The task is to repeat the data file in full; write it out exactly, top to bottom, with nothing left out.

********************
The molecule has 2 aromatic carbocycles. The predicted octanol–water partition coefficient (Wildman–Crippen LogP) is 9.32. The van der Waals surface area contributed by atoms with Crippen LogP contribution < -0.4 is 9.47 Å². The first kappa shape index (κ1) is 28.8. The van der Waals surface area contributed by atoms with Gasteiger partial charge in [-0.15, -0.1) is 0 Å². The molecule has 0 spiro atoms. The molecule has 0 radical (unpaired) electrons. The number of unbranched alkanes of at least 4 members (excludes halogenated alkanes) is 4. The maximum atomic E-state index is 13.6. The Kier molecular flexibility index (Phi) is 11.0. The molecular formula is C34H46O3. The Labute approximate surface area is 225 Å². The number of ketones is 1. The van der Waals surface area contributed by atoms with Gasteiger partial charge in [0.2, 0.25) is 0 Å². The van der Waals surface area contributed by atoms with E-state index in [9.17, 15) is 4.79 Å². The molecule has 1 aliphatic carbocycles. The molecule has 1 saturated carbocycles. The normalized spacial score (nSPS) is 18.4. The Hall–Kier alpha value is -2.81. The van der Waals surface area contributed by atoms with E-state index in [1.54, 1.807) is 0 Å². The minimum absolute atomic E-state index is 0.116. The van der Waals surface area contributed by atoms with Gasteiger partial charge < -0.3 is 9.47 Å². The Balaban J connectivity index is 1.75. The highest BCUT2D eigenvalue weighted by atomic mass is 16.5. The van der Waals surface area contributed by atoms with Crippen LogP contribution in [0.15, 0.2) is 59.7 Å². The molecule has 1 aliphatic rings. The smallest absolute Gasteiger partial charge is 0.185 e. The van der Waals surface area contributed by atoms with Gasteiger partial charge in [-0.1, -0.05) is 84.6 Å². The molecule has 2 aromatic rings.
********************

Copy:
The molecule has 2 aromatic carbocycles. The predicted octanol–water partition coefficient (Wildman–Crippen LogP) is 9.32. The van der Waals surface area contributed by atoms with Crippen LogP contribution < -0.4 is 9.47 Å². The first kappa shape index (κ1) is 28.8. The van der Waals surface area contributed by atoms with Gasteiger partial charge in [-0.15, -0.1) is 0 Å². The molecule has 0 spiro atoms. The molecule has 0 radical (unpaired) electrons. The number of unbranched alkanes of at least 4 members (excludes halogenated alkanes) is 4. The maximum atomic E-state index is 13.6. The Kier molecular flexibility index (Phi) is 11.0. The molecular formula is C34H46O3. The Labute approximate surface area is 225 Å². The number of ketones is 1. The van der Waals surface area contributed by atoms with Gasteiger partial charge in [0.2, 0.25) is 0 Å². The van der Waals surface area contributed by atoms with E-state index in [9.17, 15) is 4.79 Å². The molecule has 1 aliphatic carbocycles. The molecule has 1 saturated carbocycles. The normalized spacial score (nSPS) is 18.4. The Hall–Kier alpha value is -2.81. The van der Waals surface area contributed by atoms with E-state index in [1.54, 1.807) is 0 Å². The minimum absolute atomic E-state index is 0.116. The van der Waals surface area contributed by atoms with Gasteiger partial charge < -0.3 is 9.47 Å². The Balaban J connectivity index is 1.75. The highest BCUT2D eigenvalue weighted by atomic mass is 16.5. The van der Waals surface area contributed by atoms with Crippen LogP contribution in [0.15, 0.2) is 59.7 Å². The molecule has 1 aliphatic rings. The smallest absolute Gasteiger partial charge is 0.185 e. The van der Waals surface area contributed by atoms with Gasteiger partial charge in [-0.1, -0.05) is 84.6 Å². The molecule has 2 aromatic rings.